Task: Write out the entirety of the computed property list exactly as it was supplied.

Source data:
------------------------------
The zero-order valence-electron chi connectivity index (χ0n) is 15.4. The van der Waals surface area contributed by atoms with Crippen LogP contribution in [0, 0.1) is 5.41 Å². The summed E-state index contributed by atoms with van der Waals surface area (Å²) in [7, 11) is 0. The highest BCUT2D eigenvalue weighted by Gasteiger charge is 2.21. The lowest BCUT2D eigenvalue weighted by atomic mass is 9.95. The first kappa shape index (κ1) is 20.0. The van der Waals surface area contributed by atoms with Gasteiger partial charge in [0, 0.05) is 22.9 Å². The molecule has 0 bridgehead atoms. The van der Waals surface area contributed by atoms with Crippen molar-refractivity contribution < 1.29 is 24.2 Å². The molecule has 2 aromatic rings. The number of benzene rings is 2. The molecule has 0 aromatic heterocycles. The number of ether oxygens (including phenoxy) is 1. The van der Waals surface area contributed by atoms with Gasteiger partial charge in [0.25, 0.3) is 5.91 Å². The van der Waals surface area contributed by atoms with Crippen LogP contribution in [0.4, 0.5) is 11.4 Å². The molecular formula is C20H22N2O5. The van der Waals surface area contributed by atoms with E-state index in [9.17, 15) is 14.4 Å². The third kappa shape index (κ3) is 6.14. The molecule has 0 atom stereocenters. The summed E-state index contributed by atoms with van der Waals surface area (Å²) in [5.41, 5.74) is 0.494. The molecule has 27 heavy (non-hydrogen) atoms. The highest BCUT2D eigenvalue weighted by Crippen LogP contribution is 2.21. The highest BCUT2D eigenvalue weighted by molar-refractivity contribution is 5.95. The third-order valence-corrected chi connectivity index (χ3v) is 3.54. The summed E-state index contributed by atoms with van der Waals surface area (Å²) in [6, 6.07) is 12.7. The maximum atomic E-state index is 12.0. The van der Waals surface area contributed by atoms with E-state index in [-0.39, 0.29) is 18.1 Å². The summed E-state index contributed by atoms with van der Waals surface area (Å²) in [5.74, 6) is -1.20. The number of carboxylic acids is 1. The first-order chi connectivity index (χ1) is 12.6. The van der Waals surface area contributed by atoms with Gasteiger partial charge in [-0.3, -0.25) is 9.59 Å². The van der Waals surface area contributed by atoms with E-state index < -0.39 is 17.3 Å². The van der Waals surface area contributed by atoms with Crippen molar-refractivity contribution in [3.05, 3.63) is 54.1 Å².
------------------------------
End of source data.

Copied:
The zero-order valence-electron chi connectivity index (χ0n) is 15.4. The van der Waals surface area contributed by atoms with Crippen LogP contribution in [0, 0.1) is 5.41 Å². The summed E-state index contributed by atoms with van der Waals surface area (Å²) in [7, 11) is 0. The highest BCUT2D eigenvalue weighted by Gasteiger charge is 2.21. The lowest BCUT2D eigenvalue weighted by atomic mass is 9.95. The first kappa shape index (κ1) is 20.0. The van der Waals surface area contributed by atoms with Gasteiger partial charge in [0, 0.05) is 22.9 Å². The molecule has 0 bridgehead atoms. The van der Waals surface area contributed by atoms with Crippen molar-refractivity contribution < 1.29 is 24.2 Å². The molecule has 2 aromatic rings. The number of benzene rings is 2. The molecule has 0 aromatic heterocycles. The number of ether oxygens (including phenoxy) is 1. The van der Waals surface area contributed by atoms with Gasteiger partial charge in [0.25, 0.3) is 5.91 Å². The van der Waals surface area contributed by atoms with Crippen LogP contribution in [0.4, 0.5) is 11.4 Å². The molecular formula is C20H22N2O5. The van der Waals surface area contributed by atoms with E-state index in [9.17, 15) is 14.4 Å². The third kappa shape index (κ3) is 6.14. The molecule has 0 atom stereocenters. The summed E-state index contributed by atoms with van der Waals surface area (Å²) in [5.41, 5.74) is 0.494. The molecule has 27 heavy (non-hydrogen) atoms. The highest BCUT2D eigenvalue weighted by Crippen LogP contribution is 2.21. The highest BCUT2D eigenvalue weighted by molar-refractivity contribution is 5.95. The third-order valence-corrected chi connectivity index (χ3v) is 3.54. The summed E-state index contributed by atoms with van der Waals surface area (Å²) in [6, 6.07) is 12.7. The maximum atomic E-state index is 12.0. The van der Waals surface area contributed by atoms with E-state index in [-0.39, 0.29) is 18.1 Å². The summed E-state index contributed by atoms with van der Waals surface area (Å²) in [5.74, 6) is -1.20. The number of carboxylic acids is 1. The first-order chi connectivity index (χ1) is 12.6. The van der Waals surface area contributed by atoms with Gasteiger partial charge in [-0.3, -0.25) is 9.59 Å². The van der Waals surface area contributed by atoms with E-state index < -0.39 is 17.3 Å². The van der Waals surface area contributed by atoms with Crippen molar-refractivity contribution in [3.05, 3.63) is 54.1 Å².